What can I do to help solve this problem? Also, is there anything I can do to sever the attachment between my two horses?
However, last night when I was out in the lot standing near my mare, 2 of the QHs came over to visit, and my mare responded with her aggressive behavior while I was standing right there.
Even though YOU were in the lot with her, its still a matter of herd dynamics. She doesnt have enough thought process to think "Oh, I better not react to these other horses like I normally would because mom is in here with us"
Its probably just best to avoid the situation. Shoo off the other horses if they come near you or better yet, dont mess with your mare while the other horses are in the pen with you.
My mare is the lowest gal in the herd but when I am out there trying to lead her in and a boss mare comes around, she pins her ears, bites, kicks. Its as if she gets more courage or whatever if I am there with her (now Im probably giving her too much thought process ability ) I got kicked once by a boss mare putting her back in her place. I learned to make sure we are no where near the other horses when Im leading her or changing her blankets, etc.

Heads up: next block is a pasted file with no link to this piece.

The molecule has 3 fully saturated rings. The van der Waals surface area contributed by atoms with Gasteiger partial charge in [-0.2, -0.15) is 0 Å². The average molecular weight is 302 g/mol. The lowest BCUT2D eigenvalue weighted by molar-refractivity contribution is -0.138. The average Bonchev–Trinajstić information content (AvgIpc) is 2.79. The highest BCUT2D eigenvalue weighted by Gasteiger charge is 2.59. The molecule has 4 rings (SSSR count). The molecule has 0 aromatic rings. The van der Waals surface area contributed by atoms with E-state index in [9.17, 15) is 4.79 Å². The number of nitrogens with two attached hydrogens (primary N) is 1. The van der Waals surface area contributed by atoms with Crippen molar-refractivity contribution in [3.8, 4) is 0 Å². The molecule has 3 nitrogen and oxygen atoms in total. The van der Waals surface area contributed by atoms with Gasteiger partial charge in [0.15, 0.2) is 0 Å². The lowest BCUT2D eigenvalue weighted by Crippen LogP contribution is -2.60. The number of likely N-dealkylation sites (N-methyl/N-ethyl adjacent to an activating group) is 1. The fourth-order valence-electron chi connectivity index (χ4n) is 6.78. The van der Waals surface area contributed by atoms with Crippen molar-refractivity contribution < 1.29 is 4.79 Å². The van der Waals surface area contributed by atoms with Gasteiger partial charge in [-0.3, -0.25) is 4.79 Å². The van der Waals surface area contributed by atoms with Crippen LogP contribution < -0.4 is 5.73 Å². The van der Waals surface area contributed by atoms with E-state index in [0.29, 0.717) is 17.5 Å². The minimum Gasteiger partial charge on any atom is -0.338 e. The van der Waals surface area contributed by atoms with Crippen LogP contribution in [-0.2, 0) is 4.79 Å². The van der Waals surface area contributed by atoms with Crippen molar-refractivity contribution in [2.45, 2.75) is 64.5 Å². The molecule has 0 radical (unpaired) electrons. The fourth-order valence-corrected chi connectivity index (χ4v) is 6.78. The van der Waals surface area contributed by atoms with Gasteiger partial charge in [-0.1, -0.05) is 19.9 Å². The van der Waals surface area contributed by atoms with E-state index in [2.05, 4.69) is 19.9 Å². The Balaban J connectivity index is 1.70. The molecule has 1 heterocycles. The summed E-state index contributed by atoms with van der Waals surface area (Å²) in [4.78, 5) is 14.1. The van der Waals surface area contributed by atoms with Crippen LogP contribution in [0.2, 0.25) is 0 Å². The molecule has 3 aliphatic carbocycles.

Thanks for the suggestion. I can probably try to shoo the other horses away, but I probably should have explained a little more about the setup.
The only gates to the geldings' pens open out onto the lot where the 4 mares are, and their feed buckets are by the gates. That means that in order to feed or take out the geldings, you have to walk through the lot with the mares. Feeding isn't so much of an issue because if you feed the 3 mares first, then my mare, then the two geldings everyone is occupied and getting along. However, if you want to take the geldings or mares out and put them in the cross ties across from the corrals, you will have to walk right by my mare, as she stands on the fence line near the only gate with access to the cross ties.
Also, the bull pen and arena can only be accessed through the pen where the 4 mares are, so I am not going to be able to avoid doing things with my mare without being in the pen with the other 3 mares.
So I'm concerned that I won't be able to avoid the other mares all of the time if I'm working with my mare. And I'm also concerned that she might do something if the other boarder is trying to work with her horse.